(Once in a blue moon, if I’ve been in a journal for too long sometimes I get antsy and want to move on even if it is a journal that I do really like. In which case I’ll either finish the last pages with collage, sketches, poems, affirmations, intentions, prayers and/or overall positive words of encouragement.)
Image courtesy of emraher on Instagram
One of the big draws to writing with a fountain pen is the ability to choose your ink. With literally hundreds of colors available from a wide variety of brands, chances are you will be able to find the exact shade of blue or violet that you’ve been searching for.
Aside from color, inks have additional properties that may be of interest to the user such as:
- Viscosity. Some pens that have a tendency to write dry, might benefit from an ink that flows more freely and vise versa.
- Saturation. Some inks contain much more pigment than others. This would likely be an aesthetic choice, as would be an ink’s ability to show shading.
- Scent. Depending on the materials used to create the ink, some may emit a stronger scent than another. Some inks even add fragrance to their chemistry.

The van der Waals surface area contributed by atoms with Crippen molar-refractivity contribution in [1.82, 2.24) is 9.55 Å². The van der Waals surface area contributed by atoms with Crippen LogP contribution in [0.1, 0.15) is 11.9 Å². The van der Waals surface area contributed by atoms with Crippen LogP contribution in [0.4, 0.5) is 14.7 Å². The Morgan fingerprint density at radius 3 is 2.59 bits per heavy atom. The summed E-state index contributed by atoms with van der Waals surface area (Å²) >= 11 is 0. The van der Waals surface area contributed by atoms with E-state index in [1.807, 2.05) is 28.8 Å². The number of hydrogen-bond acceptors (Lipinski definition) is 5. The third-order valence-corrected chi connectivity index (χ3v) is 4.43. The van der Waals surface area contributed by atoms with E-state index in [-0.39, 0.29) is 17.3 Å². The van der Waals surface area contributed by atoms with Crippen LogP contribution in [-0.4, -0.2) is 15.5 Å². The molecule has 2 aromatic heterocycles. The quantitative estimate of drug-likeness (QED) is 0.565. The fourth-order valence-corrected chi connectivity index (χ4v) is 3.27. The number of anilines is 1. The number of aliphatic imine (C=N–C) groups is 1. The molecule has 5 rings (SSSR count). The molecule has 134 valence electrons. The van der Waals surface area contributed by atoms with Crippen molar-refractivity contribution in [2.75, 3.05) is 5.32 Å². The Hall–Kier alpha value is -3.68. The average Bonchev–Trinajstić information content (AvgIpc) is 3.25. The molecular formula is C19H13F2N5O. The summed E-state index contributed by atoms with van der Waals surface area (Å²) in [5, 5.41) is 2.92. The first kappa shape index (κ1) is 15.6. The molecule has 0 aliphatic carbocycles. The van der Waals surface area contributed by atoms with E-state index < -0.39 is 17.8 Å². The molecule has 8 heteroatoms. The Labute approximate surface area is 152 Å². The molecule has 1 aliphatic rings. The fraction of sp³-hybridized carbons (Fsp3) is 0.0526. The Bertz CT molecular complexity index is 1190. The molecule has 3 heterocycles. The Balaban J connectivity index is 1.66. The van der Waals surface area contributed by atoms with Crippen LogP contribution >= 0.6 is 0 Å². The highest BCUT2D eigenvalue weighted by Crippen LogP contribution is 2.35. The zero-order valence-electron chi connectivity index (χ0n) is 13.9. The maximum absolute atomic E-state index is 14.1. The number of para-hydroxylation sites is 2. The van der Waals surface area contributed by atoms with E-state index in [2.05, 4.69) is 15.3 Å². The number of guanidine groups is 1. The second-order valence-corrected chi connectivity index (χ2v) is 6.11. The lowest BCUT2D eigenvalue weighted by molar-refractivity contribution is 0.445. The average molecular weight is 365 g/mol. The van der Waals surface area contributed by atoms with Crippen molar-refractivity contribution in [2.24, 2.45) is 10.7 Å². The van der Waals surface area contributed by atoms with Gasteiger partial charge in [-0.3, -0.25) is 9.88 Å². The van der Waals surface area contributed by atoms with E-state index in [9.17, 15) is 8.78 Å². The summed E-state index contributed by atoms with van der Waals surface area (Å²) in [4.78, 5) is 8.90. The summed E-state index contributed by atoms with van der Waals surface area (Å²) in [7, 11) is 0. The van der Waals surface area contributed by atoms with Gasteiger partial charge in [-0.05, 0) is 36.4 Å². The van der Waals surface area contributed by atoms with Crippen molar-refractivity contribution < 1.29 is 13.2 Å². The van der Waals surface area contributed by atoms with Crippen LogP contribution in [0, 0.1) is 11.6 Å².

- Waterproof. As fountain pen inks are water based and do not contain shellac, there are options for people wanting or needing their inks to be water-resistant on the page.
What is shading? Lapis on the Fountain Pen Network offers this explanation: “…shading is an easily observable increase in intensity and/or darkness in certain parts of the handwriting on paper. … The easiest place to see shading is basically on the downstrokes of your hand, where the nib usually gets more force down onto the paper. Then the line is usualy wider, slower and thus more ink gets posted onto the paper. Shading is best (not exclusively) done using a broad, especially flexy or, to a certain extent, springy nib.”
If you’d like to try some inks before you buy, check out the forums on the Fountain Pen Network to see who has what that they’d like to swap. Popular retailer that sell ink samples include Goulet Pens, Anderson Pens and isellpens.